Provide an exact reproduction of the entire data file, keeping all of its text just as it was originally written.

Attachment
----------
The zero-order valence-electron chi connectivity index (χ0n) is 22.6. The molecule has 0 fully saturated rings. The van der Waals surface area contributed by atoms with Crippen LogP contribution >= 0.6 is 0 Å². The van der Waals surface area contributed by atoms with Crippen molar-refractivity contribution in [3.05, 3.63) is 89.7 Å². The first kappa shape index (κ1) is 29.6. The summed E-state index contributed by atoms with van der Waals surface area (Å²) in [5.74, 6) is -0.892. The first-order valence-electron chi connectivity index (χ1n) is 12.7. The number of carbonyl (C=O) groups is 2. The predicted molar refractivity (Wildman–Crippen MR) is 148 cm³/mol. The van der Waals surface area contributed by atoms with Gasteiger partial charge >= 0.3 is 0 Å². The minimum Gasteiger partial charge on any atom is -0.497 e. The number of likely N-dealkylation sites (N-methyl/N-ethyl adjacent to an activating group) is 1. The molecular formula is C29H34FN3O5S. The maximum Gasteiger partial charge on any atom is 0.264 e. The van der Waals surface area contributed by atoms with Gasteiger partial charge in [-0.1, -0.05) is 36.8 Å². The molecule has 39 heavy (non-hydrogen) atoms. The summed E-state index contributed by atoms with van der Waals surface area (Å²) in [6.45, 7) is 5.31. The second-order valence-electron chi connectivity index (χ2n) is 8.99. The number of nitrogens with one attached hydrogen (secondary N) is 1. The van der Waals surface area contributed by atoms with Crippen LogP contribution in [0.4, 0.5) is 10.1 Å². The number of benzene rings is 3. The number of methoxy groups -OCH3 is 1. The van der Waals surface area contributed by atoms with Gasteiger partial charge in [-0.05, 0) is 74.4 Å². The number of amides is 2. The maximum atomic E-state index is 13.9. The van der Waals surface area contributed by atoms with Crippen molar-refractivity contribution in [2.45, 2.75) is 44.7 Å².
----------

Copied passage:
The zero-order valence-electron chi connectivity index (χ0n) is 22.6. The molecule has 0 fully saturated rings. The van der Waals surface area contributed by atoms with Crippen LogP contribution >= 0.6 is 0 Å². The van der Waals surface area contributed by atoms with Crippen molar-refractivity contribution in [3.05, 3.63) is 89.7 Å². The first kappa shape index (κ1) is 29.6. The summed E-state index contributed by atoms with van der Waals surface area (Å²) in [5.74, 6) is -0.892. The first-order valence-electron chi connectivity index (χ1n) is 12.7. The number of carbonyl (C=O) groups is 2. The predicted molar refractivity (Wildman–Crippen MR) is 148 cm³/mol. The van der Waals surface area contributed by atoms with Gasteiger partial charge >= 0.3 is 0 Å². The minimum Gasteiger partial charge on any atom is -0.497 e. The number of likely N-dealkylation sites (N-methyl/N-ethyl adjacent to an activating group) is 1. The molecular formula is C29H34FN3O5S. The maximum Gasteiger partial charge on any atom is 0.264 e. The van der Waals surface area contributed by atoms with Gasteiger partial charge in [-0.1, -0.05) is 36.8 Å². The molecule has 39 heavy (non-hydrogen) atoms. The summed E-state index contributed by atoms with van der Waals surface area (Å²) in [6.45, 7) is 5.31. The second-order valence-electron chi connectivity index (χ2n) is 8.99. The number of nitrogens with one attached hydrogen (secondary N) is 1. The van der Waals surface area contributed by atoms with Crippen LogP contribution in [0.4, 0.5) is 10.1 Å². The number of benzene rings is 3. The number of methoxy groups -OCH3 is 1. The van der Waals surface area contributed by atoms with Gasteiger partial charge in [-0.05, 0) is 74.4 Å². The number of amides is 2. The maximum atomic E-state index is 13.9. The van der Waals surface area contributed by atoms with Crippen molar-refractivity contribution in [2.45, 2.75) is 44.7 Å².